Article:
I met a lovely japanese lady named Momo, I should find out what her "proper" given name is. She and I chatted a fair amount, and set up to go hiking the next day.
The next morning, she picked me up from my cafe in her little VW bug, and we drove east, to and past Hawaii Kai, along the Kalanianaole Hwy.. I had done that same drive last time, but that time it was pitch black and kind of scary, being a poorly marked windy road next to the crashing surf. This time was very different, the day was blazingly bright, and the views of the ocean, of the mountains, and of the rich neighborhoods of Hawaii Kai were astounding. We stopped at Kapu' Head, and walked over to Pele's Chair. That was a fun scramble. I climbed up to the base of the chair, about a 10.3. If I had brought my shoes, I probably could have climbed to the top of the formation (if I had dared do it without a rope).
Then we hiked up the Makapu'u Lighthouse Trail. The main trail is a gentle smooth paved path. Which we didn't use much of. Instead we would often go off the main trail, and hike the actual ridgeline. Much more interesting, much more challenging. A couple of times I found myself scrambling and bouldering, instead of just hiking. This may have been unwise, since there were several places where a slipped hand or foot would have sent me bouncing down a steep slope of hundreds of feet of rough volcanic stones, and I would have woken up in an ICU, if ever. But still, it was exciting and I felt very alive.
We reached the pillboxes at the top of the ridge, then hiked down to the top of the "official trail", and then headed back.
Looking down over the edge, I could see some tide pools and a few blowholes. We took a detour, and scrambled down the 45 degree plus face. Standing over the blowholes was amazing, many hundreds of cubic feet of air pushed and pulled though holes in the rock by the surf. And the tidepools were full of brightly colored fish and other sealife. I finally got to see for real what big store aquariums are trying to fake. Then climb and scramble back up the face to the trail. Wow, if I do that every day, I would have the build of the local boys.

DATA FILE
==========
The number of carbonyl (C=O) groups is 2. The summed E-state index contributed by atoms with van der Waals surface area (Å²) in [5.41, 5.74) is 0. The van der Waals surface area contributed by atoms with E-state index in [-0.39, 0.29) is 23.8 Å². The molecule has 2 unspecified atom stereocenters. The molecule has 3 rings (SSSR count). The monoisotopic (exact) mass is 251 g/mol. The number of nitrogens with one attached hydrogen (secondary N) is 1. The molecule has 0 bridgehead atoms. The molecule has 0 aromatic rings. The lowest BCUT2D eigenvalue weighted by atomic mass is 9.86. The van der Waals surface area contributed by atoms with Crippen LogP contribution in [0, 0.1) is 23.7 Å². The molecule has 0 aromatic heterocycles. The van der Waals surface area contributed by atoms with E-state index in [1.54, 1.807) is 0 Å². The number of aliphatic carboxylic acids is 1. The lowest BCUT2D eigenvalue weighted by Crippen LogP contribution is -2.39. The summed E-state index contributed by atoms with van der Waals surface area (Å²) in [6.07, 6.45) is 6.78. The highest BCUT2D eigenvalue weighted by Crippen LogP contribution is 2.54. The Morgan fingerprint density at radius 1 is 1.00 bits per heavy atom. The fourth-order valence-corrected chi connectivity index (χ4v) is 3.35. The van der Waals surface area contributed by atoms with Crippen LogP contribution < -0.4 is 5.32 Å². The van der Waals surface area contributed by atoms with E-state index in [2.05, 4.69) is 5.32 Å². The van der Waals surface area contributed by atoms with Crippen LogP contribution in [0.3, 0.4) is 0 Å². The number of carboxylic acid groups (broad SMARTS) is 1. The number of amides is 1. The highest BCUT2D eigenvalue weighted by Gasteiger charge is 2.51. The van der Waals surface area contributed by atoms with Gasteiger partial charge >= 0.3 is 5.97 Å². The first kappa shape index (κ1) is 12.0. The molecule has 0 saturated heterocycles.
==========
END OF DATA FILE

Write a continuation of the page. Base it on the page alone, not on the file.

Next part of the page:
Then we hiked back down to the car, then drove west back to Honolulu, stopping for some raman, where I got complemented for my chopstick skills.
That evening, Tigris and I dressed up and dressed down, and headed out to a party being hosted by her friend Amber Ricci. Again, a bunch of interesting people, swimming in the pool, potluck food, and social games. The evening ended on a slightly sour note, in that someone accidently took Tigris's bag with her when they left early, taking her car keys, wallet, house keys, and street-safe clothing. Many messages were left with the early leavers, and then someone gave us a ride back home. From there, we broke into Tigris's house</font>, and then went to sleep, hoping that her stuff would turn up the next day.
The next Monday, Memorial Day, after working in the morning at "my" cafe (disturbed only a little by the sounds of the overflying military jets playing their part in the day's celebration), I walked down to Waikiki, and had lunch with Momo at Lulu's Restaurant. It was interesting to see how the city is knitting together in my head, from the time I've been here this trip, and memories of the last trip.
Tigris's stuff did turn up, and she was able to hitch a ride with her friend Mark Wood back to Amber's to get her car.
That evening, her neighbors invited us out to join their communal grill. The affordable neighborhoods here smell like a meat rosteria every evening, as people come out, and communially grill and socialize. I could follow snippets of the conversation around me, depending on how much Hawaiian and how much Pidgen that people were speaking.
Then later that evening, a bunch of people came over for a "Lafayette Morehouse 'Mark Group'" evening. This is something that I did last time, and enjoyed, even though it's a bit out of my standard comfort zone. Basically it's a set of communication exercise "games", teaching and exercising interpersonal communication skills. Most of the people there remembered me from last time, and some of the questions and interactions were about that, and about the time between, which was a bit draining. And then critique of my "interested question" engagement ability was pointed, but also useful. They are right, it's a skill I need to develop, to communicate and learn by asking interested questions, instead of just sitting back and silently listening.